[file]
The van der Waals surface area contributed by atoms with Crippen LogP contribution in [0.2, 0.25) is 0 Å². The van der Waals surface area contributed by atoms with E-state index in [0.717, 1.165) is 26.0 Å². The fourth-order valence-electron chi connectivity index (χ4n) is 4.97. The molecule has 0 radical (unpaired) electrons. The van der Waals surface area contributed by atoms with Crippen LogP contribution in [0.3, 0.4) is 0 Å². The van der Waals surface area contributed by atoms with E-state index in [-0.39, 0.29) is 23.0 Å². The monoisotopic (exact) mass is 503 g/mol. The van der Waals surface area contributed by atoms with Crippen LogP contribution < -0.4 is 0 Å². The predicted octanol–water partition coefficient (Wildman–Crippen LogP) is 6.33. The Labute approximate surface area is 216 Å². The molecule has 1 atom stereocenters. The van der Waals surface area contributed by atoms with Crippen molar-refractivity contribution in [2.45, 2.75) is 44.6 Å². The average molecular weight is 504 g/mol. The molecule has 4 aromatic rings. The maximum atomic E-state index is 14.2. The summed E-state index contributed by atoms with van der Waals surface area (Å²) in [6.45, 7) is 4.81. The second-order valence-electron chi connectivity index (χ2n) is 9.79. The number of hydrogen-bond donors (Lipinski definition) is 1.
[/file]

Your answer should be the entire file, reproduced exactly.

The van der Waals surface area contributed by atoms with Crippen LogP contribution in [0.2, 0.25) is 0 Å². The van der Waals surface area contributed by atoms with E-state index in [0.717, 1.165) is 26.0 Å². The fourth-order valence-electron chi connectivity index (χ4n) is 4.97. The molecule has 0 radical (unpaired) electrons. The van der Waals surface area contributed by atoms with Crippen LogP contribution in [0.3, 0.4) is 0 Å². The van der Waals surface area contributed by atoms with E-state index in [-0.39, 0.29) is 23.0 Å². The monoisotopic (exact) mass is 503 g/mol. The van der Waals surface area contributed by atoms with Crippen LogP contribution < -0.4 is 0 Å². The predicted octanol–water partition coefficient (Wildman–Crippen LogP) is 6.33. The Labute approximate surface area is 216 Å². The molecule has 1 atom stereocenters. The van der Waals surface area contributed by atoms with Crippen molar-refractivity contribution in [2.45, 2.75) is 44.6 Å². The average molecular weight is 504 g/mol. The molecule has 4 aromatic rings. The maximum atomic E-state index is 14.2. The summed E-state index contributed by atoms with van der Waals surface area (Å²) in [6.45, 7) is 4.81. The second-order valence-electron chi connectivity index (χ2n) is 9.79. The number of hydrogen-bond donors (Lipinski definition) is 1.